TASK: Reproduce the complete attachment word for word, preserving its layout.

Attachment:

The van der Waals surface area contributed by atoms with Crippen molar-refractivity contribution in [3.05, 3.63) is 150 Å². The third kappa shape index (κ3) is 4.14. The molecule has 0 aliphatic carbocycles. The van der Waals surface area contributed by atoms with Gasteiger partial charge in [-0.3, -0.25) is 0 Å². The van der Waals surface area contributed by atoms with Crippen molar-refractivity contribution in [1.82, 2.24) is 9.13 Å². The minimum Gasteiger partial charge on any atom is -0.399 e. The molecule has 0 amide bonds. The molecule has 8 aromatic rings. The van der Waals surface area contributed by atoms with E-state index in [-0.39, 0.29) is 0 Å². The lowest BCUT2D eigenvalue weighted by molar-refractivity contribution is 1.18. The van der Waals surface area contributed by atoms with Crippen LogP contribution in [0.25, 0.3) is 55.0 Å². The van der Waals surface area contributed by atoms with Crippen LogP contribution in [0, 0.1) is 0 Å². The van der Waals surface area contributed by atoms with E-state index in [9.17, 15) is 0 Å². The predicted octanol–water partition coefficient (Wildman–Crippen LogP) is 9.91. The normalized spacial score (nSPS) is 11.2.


The van der Waals surface area contributed by atoms with Crippen molar-refractivity contribution in [3.05, 3.63) is 150 Å². The third kappa shape index (κ3) is 4.14. The molecule has 0 aliphatic carbocycles. The van der Waals surface area contributed by atoms with Gasteiger partial charge in [-0.3, -0.25) is 0 Å². The van der Waals surface area contributed by atoms with Crippen molar-refractivity contribution in [1.82, 2.24) is 9.13 Å². The minimum Gasteiger partial charge on any atom is -0.399 e. The molecule has 0 amide bonds. The molecule has 8 aromatic rings. The van der Waals surface area contributed by atoms with E-state index in [-0.39, 0.29) is 0 Å². The lowest BCUT2D eigenvalue weighted by molar-refractivity contribution is 1.18. The van der Waals surface area contributed by atoms with Crippen LogP contribution in [0.25, 0.3) is 55.0 Å². The van der Waals surface area contributed by atoms with Crippen LogP contribution in [0, 0.1) is 0 Å². The van der Waals surface area contributed by atoms with E-state index in [9.17, 15) is 0 Å². The predicted octanol–water partition coefficient (Wildman–Crippen LogP) is 9.91. The normalized spacial score (nSPS) is 11.2.